remove the heat stress before a more serious
    heat-related condition develops.

27
Control
  • The five major types of engineering controls
  • Ventilation
  • Air cooling
  • Fans
  • Shielding
  • Insulation

28
Engineering Controls
  • General ventilation is used to dilute hot air
    with cooler air (generally cooler air that is
    brought in from the outside)
  • Air treatment/air cooling differs from
    ventilation because it reduces the temperature of
    the air by removing heat (and sometimes humidity)
    from the air

29
Engineering Controls
  • Air conditioning is a method of air cooling, but
    it is expensive to install and operate
  • Local air cooling can be effective in reducing
    air temperature in specific areas

30
Engineering Controls
  • Heat conduction methods include insulating the
    hot surface that generates the heat and changing
    the surface itself
  • Shields, can be used to reduce radiant heat, i.e.
    heat coming from hot surfaces within the worker's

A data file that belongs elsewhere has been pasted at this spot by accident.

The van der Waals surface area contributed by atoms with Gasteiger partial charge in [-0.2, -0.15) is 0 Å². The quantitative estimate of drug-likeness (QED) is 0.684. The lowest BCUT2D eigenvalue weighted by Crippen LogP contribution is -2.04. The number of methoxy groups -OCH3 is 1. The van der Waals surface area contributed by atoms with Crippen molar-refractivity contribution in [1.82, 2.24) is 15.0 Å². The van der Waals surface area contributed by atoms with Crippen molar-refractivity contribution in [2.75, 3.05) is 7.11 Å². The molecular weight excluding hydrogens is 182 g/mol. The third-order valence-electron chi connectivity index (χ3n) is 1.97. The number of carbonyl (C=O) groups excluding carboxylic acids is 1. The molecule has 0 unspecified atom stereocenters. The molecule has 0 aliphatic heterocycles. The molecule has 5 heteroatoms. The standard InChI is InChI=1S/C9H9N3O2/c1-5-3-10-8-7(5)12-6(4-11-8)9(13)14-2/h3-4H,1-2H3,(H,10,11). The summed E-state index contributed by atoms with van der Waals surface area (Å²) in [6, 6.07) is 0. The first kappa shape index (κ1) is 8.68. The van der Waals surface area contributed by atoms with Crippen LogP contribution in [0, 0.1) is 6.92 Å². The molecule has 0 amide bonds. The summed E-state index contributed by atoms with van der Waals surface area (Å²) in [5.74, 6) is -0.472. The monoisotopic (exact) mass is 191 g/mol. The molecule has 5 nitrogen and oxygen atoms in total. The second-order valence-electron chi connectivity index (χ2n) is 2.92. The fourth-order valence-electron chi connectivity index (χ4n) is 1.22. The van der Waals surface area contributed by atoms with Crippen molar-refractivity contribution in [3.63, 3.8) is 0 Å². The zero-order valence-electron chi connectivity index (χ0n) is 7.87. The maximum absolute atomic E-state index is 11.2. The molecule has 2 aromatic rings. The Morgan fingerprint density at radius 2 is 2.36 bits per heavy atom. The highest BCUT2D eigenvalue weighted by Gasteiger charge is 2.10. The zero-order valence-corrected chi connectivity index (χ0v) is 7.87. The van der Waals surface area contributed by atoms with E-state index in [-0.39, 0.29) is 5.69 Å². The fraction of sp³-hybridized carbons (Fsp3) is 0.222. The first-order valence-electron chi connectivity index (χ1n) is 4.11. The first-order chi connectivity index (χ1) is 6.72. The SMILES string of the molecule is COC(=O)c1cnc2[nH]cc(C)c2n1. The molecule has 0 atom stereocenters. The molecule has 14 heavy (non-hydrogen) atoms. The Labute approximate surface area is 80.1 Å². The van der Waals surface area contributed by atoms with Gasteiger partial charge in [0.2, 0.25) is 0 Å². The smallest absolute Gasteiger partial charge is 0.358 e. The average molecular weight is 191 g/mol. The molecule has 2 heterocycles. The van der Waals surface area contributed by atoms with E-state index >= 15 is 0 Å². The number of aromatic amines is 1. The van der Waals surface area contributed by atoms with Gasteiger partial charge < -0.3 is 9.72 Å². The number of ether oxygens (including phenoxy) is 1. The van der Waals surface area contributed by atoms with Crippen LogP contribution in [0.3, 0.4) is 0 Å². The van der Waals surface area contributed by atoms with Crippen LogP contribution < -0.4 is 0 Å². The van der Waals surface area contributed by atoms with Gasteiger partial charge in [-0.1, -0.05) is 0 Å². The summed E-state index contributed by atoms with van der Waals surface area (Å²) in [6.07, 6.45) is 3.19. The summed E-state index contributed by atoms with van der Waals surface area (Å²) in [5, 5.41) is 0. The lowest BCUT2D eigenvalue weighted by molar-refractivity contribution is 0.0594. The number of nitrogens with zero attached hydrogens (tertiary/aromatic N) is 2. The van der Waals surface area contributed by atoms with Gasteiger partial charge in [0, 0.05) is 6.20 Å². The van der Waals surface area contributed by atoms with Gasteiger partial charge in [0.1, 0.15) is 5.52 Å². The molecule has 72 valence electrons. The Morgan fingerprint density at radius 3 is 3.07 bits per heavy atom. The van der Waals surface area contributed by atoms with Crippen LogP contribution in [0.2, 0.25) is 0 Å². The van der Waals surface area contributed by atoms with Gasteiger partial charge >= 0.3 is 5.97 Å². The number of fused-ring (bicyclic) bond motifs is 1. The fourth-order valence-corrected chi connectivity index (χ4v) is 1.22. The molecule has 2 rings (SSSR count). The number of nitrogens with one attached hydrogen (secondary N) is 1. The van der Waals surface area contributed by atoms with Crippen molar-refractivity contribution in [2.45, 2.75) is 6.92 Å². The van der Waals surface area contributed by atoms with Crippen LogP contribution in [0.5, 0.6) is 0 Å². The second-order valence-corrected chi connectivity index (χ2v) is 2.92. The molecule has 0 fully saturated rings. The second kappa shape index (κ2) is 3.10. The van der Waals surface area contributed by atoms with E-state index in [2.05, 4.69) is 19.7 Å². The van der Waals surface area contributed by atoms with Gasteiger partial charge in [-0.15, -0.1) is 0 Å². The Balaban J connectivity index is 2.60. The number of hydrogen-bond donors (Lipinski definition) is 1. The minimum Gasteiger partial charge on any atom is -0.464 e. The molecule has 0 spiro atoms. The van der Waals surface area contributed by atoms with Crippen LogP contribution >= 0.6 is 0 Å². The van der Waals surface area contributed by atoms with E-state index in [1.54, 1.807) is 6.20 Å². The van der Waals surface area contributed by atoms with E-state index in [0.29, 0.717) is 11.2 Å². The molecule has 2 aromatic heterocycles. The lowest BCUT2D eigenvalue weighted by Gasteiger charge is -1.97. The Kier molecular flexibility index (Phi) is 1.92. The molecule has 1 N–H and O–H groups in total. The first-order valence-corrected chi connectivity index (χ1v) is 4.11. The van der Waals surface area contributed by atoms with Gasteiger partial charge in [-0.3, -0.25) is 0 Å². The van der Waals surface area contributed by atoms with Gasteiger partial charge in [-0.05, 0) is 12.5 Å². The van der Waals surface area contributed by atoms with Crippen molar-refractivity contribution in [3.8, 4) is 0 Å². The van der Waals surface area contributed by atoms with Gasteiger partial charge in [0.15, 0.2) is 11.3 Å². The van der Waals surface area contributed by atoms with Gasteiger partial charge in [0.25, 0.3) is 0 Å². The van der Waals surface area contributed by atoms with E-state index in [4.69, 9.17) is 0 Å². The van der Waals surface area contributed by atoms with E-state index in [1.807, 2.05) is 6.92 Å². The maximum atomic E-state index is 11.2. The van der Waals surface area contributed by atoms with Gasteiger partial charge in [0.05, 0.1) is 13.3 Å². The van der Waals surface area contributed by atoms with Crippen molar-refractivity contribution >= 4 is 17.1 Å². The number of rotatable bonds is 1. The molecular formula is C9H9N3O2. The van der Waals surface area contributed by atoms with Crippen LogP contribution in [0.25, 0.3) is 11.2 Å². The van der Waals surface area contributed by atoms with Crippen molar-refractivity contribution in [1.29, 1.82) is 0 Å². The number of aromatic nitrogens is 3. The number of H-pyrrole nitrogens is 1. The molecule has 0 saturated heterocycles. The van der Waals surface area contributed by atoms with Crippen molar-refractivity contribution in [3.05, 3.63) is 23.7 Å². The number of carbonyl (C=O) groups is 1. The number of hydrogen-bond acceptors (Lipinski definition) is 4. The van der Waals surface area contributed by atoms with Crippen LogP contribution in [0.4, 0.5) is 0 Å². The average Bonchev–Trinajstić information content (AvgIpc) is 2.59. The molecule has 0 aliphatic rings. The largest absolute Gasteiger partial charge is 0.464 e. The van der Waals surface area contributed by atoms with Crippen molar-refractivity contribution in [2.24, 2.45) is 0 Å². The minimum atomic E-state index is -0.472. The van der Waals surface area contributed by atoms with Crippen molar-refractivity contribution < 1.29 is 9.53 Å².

line of sight

31
Administrative Controls Work Practices
  • Knowledge of the hazards of heat stress
  • Recognition of predisposing factors, danger
    signs, and symptoms
  • Awareness of first-aid procedures for, and the
    potential health effects of, heat stroke
  • Employee responsibilities in avoiding heat stress

32
Administrative Controls Work Practices
  • Dangers of using drugs, including therapeutic
    ones, and alcohol in hot work environments
  • Use of protective clothing and equipment
  • Coverage of environmental and medical
    surveillance programs and the advantages of
    worker participation in such programs

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Output Productivity
35
Summary
  • Have an Administration program in place
  • Have engineering controls in place
  • Ventilation
  • Air cooling
  • Fans
  • Shielding
  • Insulation

36
Heat Stress Info Web Sites
  • OSHA Technical Manual Heat Stress
  • http//www.osha.gov/dts/osta/otm/otm_iii/otm_iii_
    4.html
  • Heat Stress Power Point Briefing - Agriculture
  • http//are.berkeley.edu/heat/battleheat.AZ.sept02
    .ppt
  • Department of Labor Heat Stress
  • http//are.berkeley.edu/heat/heatadvisory.html
  • NIOSH links on CDCs site
  • http//www.cdc.gov/niosh/topics/heatstress/